Smoke Hazard Management Systems

Properties of Smoke

Smoke is ‘the airborne solid and liquid particulates and fire gases evolved when a material undergoes pyrolysis or combustion’ (i.e. when a material burns). Smoke is a product of incomplete combustion.

Smoke is hot and humid, toxic, dirty, corrosive, an obstruction to visibility, an irritant to the eyes and respiratory system.

Smoke and fire deaths

Most fire deaths are caused by inhalation of combustion products (smoke), not by direct contact with flame or exposure to heat.

Smoke may contain carbon monoxide, carbon dioxide, hydrogen cyanide, hydrogen chloride, acrolein, nitrogen oxides, phosgene, nitrogen and have reduced levels of oxygen from that in normal air due to its consumption in the burning process.

Other toxic gases may contribute to make the smoke more toxic than the sum of their individual hazards.

Smoke Hazard Management

Smoke hazard management systems are incorporated to keep escape routes free of smoke, heat and toxic gases long enough to allow the safe evacuation of the building occupants. This is achieved by either removing the smoke or limiting its movement to other parts of the building remote from the fire.

Smoke hazard management systems are essential in most large buildings since smoke presents a much greater risk to life than flames.

Smoke control assists firefighters in locating the seat of the fire because it provides a clear layer of air beneath the hot smoke layer so that firefighters can see the fire and thus efficiently direct their hose streams as opposed to blindly squirting water into a smoke screen which hides the fire. Smoke control also limits smoke and heat damage.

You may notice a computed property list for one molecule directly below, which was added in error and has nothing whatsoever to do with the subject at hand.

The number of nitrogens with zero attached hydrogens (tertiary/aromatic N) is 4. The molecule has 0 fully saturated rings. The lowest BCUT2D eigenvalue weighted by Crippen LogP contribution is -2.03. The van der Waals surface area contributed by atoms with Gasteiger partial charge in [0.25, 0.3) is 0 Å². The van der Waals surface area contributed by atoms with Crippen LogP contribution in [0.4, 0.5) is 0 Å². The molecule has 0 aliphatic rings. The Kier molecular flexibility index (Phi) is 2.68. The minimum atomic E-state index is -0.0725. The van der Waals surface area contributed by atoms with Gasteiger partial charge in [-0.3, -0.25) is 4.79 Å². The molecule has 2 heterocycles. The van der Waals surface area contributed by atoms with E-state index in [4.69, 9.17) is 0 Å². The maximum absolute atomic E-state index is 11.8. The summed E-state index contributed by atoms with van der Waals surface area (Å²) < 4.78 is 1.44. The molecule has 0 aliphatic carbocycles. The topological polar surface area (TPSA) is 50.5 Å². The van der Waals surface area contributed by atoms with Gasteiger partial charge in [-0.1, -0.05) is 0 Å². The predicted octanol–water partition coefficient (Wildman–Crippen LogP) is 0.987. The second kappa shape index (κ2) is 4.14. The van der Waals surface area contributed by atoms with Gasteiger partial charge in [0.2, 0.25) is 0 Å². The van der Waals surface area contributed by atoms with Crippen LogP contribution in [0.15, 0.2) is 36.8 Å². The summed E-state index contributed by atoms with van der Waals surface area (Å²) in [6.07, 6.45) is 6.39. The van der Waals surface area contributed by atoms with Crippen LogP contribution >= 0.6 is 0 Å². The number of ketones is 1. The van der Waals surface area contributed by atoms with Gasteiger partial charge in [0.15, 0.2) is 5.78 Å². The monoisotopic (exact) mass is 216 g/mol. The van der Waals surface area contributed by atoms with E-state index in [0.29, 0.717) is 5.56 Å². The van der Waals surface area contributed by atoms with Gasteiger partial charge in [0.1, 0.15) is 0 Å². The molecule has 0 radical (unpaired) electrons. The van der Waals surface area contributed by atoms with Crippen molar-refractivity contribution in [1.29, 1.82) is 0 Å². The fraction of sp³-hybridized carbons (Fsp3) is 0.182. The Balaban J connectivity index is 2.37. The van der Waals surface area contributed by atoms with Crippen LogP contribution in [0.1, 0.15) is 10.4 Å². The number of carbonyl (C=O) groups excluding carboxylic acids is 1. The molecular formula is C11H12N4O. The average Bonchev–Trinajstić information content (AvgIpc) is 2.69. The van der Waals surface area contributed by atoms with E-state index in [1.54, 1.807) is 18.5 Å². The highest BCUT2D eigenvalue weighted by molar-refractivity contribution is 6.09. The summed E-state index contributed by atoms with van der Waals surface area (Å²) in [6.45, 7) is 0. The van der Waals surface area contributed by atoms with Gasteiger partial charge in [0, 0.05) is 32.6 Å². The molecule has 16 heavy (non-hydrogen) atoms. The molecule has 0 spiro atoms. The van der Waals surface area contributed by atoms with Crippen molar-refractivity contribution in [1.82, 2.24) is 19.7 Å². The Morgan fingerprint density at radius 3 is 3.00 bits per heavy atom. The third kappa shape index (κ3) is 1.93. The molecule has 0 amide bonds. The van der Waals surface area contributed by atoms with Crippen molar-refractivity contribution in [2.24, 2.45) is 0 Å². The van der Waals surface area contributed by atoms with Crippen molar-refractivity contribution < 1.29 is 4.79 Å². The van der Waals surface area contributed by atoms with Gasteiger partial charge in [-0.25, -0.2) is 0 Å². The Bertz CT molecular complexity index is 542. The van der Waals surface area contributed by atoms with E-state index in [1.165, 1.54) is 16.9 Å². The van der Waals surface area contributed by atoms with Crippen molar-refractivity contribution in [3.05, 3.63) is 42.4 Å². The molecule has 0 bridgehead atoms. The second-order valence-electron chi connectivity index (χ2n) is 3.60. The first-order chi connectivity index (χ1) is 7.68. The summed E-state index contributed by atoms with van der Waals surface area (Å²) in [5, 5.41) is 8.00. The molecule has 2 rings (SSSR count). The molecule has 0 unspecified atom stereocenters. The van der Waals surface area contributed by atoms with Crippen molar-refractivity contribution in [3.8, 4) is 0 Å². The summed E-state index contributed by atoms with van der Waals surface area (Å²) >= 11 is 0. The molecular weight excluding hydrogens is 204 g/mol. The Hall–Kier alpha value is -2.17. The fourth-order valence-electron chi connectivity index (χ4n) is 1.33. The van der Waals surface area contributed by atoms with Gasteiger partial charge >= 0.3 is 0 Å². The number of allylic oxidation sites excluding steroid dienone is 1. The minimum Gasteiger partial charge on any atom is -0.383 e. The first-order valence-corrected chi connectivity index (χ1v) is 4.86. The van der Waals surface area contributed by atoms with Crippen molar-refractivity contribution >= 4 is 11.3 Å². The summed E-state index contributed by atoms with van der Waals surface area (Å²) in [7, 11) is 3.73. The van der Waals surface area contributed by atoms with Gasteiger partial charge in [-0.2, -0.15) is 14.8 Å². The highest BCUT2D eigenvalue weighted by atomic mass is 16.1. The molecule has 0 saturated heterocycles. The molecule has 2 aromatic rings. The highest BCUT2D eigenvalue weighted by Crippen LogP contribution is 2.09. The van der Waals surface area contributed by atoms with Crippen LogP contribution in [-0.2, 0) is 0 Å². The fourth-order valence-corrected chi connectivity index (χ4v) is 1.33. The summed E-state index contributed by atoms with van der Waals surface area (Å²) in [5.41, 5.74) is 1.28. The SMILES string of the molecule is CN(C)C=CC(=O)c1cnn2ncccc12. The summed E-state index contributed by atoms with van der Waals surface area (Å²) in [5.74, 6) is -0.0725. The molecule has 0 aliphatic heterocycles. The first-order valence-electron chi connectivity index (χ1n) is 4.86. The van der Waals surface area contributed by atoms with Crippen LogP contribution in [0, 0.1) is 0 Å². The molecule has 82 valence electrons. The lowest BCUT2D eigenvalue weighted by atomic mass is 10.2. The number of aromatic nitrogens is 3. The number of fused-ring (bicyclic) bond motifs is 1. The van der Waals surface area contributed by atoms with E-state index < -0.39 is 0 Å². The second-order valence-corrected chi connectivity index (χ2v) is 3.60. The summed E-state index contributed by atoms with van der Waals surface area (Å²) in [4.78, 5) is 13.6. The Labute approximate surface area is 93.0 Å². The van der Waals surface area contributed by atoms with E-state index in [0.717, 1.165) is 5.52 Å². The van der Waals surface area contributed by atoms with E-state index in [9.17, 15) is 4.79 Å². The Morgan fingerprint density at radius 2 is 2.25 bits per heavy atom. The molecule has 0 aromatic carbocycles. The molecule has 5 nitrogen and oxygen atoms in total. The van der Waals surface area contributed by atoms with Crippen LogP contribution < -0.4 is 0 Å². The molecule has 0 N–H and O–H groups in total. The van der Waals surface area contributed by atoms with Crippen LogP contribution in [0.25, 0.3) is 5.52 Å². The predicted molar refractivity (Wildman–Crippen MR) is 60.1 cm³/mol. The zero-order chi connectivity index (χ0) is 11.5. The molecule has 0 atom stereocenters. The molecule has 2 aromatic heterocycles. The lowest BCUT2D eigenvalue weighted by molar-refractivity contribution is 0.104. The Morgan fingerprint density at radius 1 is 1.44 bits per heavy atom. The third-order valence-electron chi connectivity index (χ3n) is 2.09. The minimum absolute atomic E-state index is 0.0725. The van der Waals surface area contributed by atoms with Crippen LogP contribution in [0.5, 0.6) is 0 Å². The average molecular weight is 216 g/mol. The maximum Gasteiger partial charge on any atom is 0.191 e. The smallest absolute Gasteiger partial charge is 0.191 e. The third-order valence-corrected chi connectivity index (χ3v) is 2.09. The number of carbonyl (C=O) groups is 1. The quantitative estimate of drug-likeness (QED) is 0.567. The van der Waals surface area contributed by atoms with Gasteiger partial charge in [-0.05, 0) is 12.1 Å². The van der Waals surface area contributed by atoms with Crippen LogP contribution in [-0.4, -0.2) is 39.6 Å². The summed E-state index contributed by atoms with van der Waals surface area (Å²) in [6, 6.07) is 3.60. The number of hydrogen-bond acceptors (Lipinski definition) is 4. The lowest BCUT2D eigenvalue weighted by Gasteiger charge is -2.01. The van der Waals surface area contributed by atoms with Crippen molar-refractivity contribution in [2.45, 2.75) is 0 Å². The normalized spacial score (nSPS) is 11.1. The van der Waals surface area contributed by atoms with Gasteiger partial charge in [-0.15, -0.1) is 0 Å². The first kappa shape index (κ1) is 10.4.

Smoke control is generally achieved by the use of natural ventilation, roof vents, smoke exhaust fans, air handling systems, sprinkler systems (which reduce the volume of smoke produced by controlling the fire size) and air pressurisation systems.

For further discussion or advice on this matter, please contact the Community Safety and Resilience Department.

The following documents are recommended further reading for guidance and information:

  • Australian Standard 1668.1 The use of mechanical ventilation and air-conditioning in buildings - Fire and smoke control.
  • Australian Standard 1851.6 Maintenance of fire protection equipment - Management procedures for maintaining the fire precautions features of air-handling systems.
  • Australian Standard /New Zealand Standard 4391 (Int) Smoke management systems- Hot smoke test.
  • Australian Standard 1670.1:2015 – Fire detection, warning, control and intercom systems – System, design, installation and commission.

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